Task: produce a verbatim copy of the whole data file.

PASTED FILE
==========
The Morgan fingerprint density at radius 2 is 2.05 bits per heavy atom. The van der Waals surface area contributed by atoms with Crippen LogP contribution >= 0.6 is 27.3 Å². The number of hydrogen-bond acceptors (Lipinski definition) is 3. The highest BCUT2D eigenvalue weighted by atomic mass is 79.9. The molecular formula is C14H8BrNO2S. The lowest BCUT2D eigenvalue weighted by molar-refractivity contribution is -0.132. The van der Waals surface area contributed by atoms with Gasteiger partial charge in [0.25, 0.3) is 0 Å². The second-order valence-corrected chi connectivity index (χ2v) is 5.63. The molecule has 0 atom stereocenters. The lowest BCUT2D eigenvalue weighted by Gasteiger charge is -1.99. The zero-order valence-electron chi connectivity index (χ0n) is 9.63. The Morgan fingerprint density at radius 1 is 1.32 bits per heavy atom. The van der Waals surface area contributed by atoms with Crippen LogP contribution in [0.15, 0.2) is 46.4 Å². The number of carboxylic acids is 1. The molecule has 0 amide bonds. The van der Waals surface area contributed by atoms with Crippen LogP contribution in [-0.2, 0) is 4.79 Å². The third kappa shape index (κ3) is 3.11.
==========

The Morgan fingerprint density at radius 2 is 2.05 bits per heavy atom. The van der Waals surface area contributed by atoms with Crippen LogP contribution >= 0.6 is 27.3 Å². The number of hydrogen-bond acceptors (Lipinski definition) is 3. The highest BCUT2D eigenvalue weighted by atomic mass is 79.9. The molecular formula is C14H8BrNO2S. The lowest BCUT2D eigenvalue weighted by molar-refractivity contribution is -0.132. The van der Waals surface area contributed by atoms with Gasteiger partial charge in [0.25, 0.3) is 0 Å². The second-order valence-corrected chi connectivity index (χ2v) is 5.63. The molecule has 0 atom stereocenters. The lowest BCUT2D eigenvalue weighted by Gasteiger charge is -1.99. The zero-order valence-electron chi connectivity index (χ0n) is 9.63. The Morgan fingerprint density at radius 1 is 1.32 bits per heavy atom. The van der Waals surface area contributed by atoms with Crippen LogP contribution in [0.15, 0.2) is 46.4 Å². The number of carboxylic acids is 1. The molecule has 0 amide bonds. The van der Waals surface area contributed by atoms with Crippen LogP contribution in [-0.2, 0) is 4.79 Å². The third kappa shape index (κ3) is 3.11.